There's a little funding to search for hazardous asteroids. JPL has a growing data base of known near earth asteroids. We're doing a good job of finding the Chicxulub sized rocks. Rocks big enough for extinction level events are easy to see.
While we may have a good inventory of dino killers, potential city killers are another matter. Tunguska sized rocks are much harder to see. The vast majority of these rocks are probably still undiscovered. And the Tunguska or Chelyabinsk sized rocks are probably a million times more common than the Chicxulub sized rocks. To find these smaller rocks we may need orbital telescopes devoted to the search.
I hope to see the Asteroid Redirect Mission ARM funded. This mission calls for parking a small asteroid (5 to 7 meters) in lunar orbit. The proposed retrieval vehicle would be SEP (solar election propulsion) as described in the Keck Report. Such a vehicle would be too small to deflect a Chicxulub sized rock. But it might be able to deflect a city killer.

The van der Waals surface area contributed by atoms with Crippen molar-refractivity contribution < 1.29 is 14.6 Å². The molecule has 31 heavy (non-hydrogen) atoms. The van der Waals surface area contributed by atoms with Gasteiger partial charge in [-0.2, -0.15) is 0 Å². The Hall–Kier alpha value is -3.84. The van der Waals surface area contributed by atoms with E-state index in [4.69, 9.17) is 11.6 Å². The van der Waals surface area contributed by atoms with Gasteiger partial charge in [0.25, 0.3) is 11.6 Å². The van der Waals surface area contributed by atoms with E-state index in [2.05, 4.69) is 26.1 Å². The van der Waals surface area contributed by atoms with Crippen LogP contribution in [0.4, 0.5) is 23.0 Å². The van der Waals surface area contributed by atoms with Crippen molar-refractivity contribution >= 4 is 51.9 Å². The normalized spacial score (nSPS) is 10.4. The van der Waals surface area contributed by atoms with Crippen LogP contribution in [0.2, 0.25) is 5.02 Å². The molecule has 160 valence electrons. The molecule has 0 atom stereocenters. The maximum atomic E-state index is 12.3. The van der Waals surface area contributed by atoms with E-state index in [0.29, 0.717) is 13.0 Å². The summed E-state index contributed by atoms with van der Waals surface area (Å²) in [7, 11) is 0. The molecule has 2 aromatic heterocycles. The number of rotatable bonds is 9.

The co-authors of the Keck report include John S. Lewis, Chris Lewicki, Don Yeomans, as well as other well known scientists and engineers who study asteroids. Many of the co-authors are now part of Planetary Resources or Deep Space Industries, two companies that hope to mine asteroids for profit.
Deflecting larger asteroids would require space infrastructure. Our elected representatives are too ignorant and short sighted to fund it. But if mining space resources could return a profit, infrastructure would naturally grow. That is why I see Planetary Resources or Deep Space Industries as the best bets for planetary defense.